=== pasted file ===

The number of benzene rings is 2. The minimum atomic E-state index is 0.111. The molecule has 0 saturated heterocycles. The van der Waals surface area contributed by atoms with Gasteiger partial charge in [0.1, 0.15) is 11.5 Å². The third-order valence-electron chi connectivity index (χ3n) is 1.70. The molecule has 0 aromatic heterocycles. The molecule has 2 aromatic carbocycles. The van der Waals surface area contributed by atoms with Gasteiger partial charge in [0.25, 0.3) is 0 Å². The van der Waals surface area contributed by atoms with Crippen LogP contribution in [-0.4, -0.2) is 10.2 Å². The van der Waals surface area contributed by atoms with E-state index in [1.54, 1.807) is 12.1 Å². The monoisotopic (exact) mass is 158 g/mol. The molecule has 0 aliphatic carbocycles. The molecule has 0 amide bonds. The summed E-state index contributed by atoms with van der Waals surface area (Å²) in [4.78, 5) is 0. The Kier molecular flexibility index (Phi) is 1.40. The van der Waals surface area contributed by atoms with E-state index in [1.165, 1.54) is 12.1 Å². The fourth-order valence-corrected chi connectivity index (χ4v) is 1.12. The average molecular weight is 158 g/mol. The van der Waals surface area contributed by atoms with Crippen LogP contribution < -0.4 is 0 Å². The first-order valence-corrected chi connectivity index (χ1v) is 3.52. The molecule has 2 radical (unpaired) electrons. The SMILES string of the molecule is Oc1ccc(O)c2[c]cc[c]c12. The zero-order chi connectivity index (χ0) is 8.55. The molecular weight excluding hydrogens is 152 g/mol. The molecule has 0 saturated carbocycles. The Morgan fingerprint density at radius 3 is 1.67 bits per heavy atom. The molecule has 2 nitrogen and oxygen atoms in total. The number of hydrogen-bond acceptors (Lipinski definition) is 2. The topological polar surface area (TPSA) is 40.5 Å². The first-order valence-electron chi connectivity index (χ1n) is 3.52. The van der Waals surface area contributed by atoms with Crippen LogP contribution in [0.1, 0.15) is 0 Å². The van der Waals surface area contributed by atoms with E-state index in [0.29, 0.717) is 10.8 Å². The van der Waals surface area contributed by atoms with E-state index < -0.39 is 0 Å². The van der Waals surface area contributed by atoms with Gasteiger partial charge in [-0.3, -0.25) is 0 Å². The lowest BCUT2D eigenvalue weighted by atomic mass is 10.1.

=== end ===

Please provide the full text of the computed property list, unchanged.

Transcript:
The number of benzene rings is 2. The minimum atomic E-state index is 0.111. The molecule has 0 saturated heterocycles. The van der Waals surface area contributed by atoms with Gasteiger partial charge in [0.1, 0.15) is 11.5 Å². The third-order valence-electron chi connectivity index (χ3n) is 1.70. The molecule has 0 aromatic heterocycles. The molecule has 2 aromatic carbocycles. The van der Waals surface area contributed by atoms with Gasteiger partial charge in [0.25, 0.3) is 0 Å². The van der Waals surface area contributed by atoms with Crippen LogP contribution in [-0.4, -0.2) is 10.2 Å². The van der Waals surface area contributed by atoms with E-state index in [1.54, 1.807) is 12.1 Å². The monoisotopic (exact) mass is 158 g/mol. The molecule has 0 aliphatic carbocycles. The molecule has 0 amide bonds. The summed E-state index contributed by atoms with van der Waals surface area (Å²) in [4.78, 5) is 0. The Kier molecular flexibility index (Phi) is 1.40. The van der Waals surface area contributed by atoms with E-state index in [1.165, 1.54) is 12.1 Å². The fourth-order valence-corrected chi connectivity index (χ4v) is 1.12. The average molecular weight is 158 g/mol. The van der Waals surface area contributed by atoms with Crippen LogP contribution < -0.4 is 0 Å². The first-order valence-corrected chi connectivity index (χ1v) is 3.52. The molecule has 2 radical (unpaired) electrons. The SMILES string of the molecule is Oc1ccc(O)c2[c]cc[c]c12. The zero-order chi connectivity index (χ0) is 8.55. The molecular weight excluding hydrogens is 152 g/mol. The molecule has 0 saturated carbocycles. The Morgan fingerprint density at radius 3 is 1.67 bits per heavy atom. The molecule has 2 nitrogen and oxygen atoms in total. The number of hydrogen-bond acceptors (Lipinski definition) is 2. The topological polar surface area (TPSA) is 40.5 Å². The first-order valence-electron chi connectivity index (χ1n) is 3.52. The van der Waals surface area contributed by atoms with Crippen LogP contribution in [0.1, 0.15) is 0 Å². The van der Waals surface area contributed by atoms with E-state index in [0.29, 0.717) is 10.8 Å². The van der Waals surface area contributed by atoms with E-state index < -0.39 is 0 Å². The van der Waals surface area contributed by atoms with Gasteiger partial charge in [-0.3, -0.25) is 0 Å². The lowest BCUT2D eigenvalue weighted by atomic mass is 10.1.